Threads of Hope: Refugee Sisters Redefine Fashion and Self-Reliance in Ghana.

Source: Patience Folley

Joyce at her shop stitching clothes for her clients

Denu is a town nestled in the Ketu South District of the Volta Region in Ghana. This is where Joyce Henyo, 23, a refugee from Togo, lives. Janet is her old sister. Joyce had a burning passion for fashion and a deep desire to help people look their best. She possessed an innate knack for design, and her heart brimmed with creativity.

“I love to help people look good. I’ve always been interested in fashion,” says Joyce

Joyce has been home for four years after completing her secondary education. Despite the challenges she faced as a refugee, she never let go of her dreams.

In 2021, UNHCR launched a livelihood and skills training project in the Volta Region to empower refugees and the local communities. This project aimed to provide opportunities for self-reliance and enhance the lives of young people like Joyce. She seized this opportunity and embarked on an apprenticeship program, determined to chase her biggest dream of becoming a renowned fashion icon.

“I would most likely have been on the street hawking to make ends meet if we had not had this training opportunity,” Joyce reflects.

Meanwhile, Joyce’s older sister, Janet, 26 years old, also benefited from this life-changing project. Janet had enrolled in a beautician training program and successfully completed her apprenticeship. The two talented sisters joined forces, opening a one-stop shop in their community. Together, they transformed the lives of countless individuals, making them look stunning for their special occasions.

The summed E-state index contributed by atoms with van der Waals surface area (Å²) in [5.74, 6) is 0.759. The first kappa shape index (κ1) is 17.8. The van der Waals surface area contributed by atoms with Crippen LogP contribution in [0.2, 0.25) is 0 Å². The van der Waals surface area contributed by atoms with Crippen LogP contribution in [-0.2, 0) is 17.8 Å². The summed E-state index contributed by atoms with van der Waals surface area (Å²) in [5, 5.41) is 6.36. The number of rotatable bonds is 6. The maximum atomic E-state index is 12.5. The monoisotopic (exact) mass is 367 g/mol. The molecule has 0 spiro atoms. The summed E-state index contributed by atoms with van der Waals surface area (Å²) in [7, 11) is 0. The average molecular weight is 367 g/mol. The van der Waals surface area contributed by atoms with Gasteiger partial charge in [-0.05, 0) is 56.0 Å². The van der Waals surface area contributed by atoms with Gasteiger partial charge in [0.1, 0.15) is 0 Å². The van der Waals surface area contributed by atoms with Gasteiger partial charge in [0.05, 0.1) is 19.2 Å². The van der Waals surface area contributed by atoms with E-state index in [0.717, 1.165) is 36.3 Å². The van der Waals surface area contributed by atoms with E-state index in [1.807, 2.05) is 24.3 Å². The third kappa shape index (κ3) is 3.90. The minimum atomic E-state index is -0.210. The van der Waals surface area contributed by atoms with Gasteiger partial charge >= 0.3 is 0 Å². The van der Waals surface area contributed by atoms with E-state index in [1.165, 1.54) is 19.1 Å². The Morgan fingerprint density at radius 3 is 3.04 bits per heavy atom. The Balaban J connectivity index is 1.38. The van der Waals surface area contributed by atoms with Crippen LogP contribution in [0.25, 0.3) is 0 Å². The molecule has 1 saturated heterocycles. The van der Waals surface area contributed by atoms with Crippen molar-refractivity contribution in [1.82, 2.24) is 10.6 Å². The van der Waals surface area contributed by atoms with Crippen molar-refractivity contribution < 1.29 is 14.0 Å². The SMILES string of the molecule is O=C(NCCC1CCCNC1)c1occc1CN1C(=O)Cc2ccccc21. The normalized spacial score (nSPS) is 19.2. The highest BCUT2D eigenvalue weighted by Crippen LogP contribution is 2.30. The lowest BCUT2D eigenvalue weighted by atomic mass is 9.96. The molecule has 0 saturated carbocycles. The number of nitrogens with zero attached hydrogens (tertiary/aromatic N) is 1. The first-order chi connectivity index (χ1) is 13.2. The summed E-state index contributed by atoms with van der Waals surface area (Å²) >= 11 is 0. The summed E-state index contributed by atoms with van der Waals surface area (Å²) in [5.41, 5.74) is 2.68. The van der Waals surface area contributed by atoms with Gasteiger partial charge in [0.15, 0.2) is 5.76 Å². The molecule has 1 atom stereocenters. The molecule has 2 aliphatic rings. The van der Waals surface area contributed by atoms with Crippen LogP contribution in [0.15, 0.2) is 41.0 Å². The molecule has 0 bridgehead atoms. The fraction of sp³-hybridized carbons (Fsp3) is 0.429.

“When I make clothes for people, especially the young ones, for their parties and other social activities, my sister is here to help put the finishing touch with great makeup,” Joyce explains.

In November 2021, the Adventist Development and Relief Agency (ADRA) Ghana, with funding from UNHCR, implemented a livelihoods project in the Volta and Oti regions. This project aimed to provide technical and vocational training to refugees from Togo and their host communities, equipping them with essential skills for self-employment and resilience.

“I am happy to be on the path to achieving my biggest dream of becoming a fashion icon,” says Joyce, reflecting on her journey.

In addition to skills training, all 171 project beneficiaries received relevant financial and environmental management training. They were also connected with local loans and credit agencies, ensuring they had the necessary resources to thrive.

Ghana, generously hosting over 3,000 Togolese refugees, had become a new home for many. Among these refugees were individuals who had been displaced for more than two decades, longing for a lasting solution to their plight.

UNHCR recognizes the importance of supporting these refugees and their host communities. Through partners like ADRA, they strive to enhance livelihoods and foster self-reliance, not only meeting the needs of the refugees but also contributing to the local economy.

Joyce, Janet, and many others like them are shining examples of how a simple opportunity could transform lives. Their success story, borne out of resilience and determination, resonated with the dreams and aspirations of countless individuals seeking a brighter future.

And so, in the Volta and Oti regions, UNHCR’s livelihood initiatives continue to flourish, nurturing a community of self-reliant individuals who believe in the power of their dreams.

ADRA is the humanitarian wing of the Seventh-day Adventist Church, which has since 1983, partnered with governments, local communities, and organizations to offer relief in times of crises and sustainable development interventions to improve lives.

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